Several years ago, unable to sell his work or pay the rent for a storage facility where he kept his artist's tools and work, Wilson lived in a homeless shelter for 5 to 6 months. And perhaps worse, the contents of his storage unit were auctioned off by the facility owner.
Winning the competition was "part of God's blueprint," Wilson said, and the reason he signs all his work "In His Name." It also is the title of his newest work, a 2-foot-by-2-foot square creation that has no texture but has text fused into the wax — the words "In His Name" written in marker across the entire surface.
"It's in him I get my concepts and titles ... through scripture. And this work belongs to him because he gave it to me. No one has ... ever done anything else to put it in my soul and in my heart other than him," he said.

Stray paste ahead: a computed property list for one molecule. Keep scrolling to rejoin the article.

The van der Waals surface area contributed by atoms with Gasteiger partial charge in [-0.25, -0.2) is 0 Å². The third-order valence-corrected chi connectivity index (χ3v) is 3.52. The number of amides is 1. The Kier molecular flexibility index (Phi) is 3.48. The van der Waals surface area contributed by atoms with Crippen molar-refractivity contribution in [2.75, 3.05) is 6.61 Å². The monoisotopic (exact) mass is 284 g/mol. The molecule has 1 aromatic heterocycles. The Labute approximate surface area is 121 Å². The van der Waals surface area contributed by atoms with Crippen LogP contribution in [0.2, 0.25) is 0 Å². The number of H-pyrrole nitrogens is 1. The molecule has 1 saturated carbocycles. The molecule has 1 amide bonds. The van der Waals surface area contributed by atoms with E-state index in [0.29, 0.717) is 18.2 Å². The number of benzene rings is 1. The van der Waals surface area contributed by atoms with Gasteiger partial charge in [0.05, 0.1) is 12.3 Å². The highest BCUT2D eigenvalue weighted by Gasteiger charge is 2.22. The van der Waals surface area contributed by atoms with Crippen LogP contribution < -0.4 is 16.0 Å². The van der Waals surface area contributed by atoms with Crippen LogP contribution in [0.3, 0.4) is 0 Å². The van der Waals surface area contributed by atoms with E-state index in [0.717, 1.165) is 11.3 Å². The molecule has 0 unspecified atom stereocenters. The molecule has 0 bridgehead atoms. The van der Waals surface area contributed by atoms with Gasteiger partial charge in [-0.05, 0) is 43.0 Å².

Wilson's work is represented in the permanent collection of the African American Museum in Dallas. Some of it is displayed on the walls of New York restaurants and he said a Chicago collector owns 30 of the sculptures. He has also been commissioned by New York interior designer Jennifer Post to create several pieces, some of which have been featured in Architectural Digest magazine.
Going forward, Wilson said he wants to continue to use the ancient organic material to create modern works of a larger scale.
Rush Art Gallery curator Charlotte Mouquin called Wilson's use of the material "something new and refreshing."
"LeRone's technique is rare," she said. "It's got a fragility ... and at the same time it has the simplicity of poetic concept."
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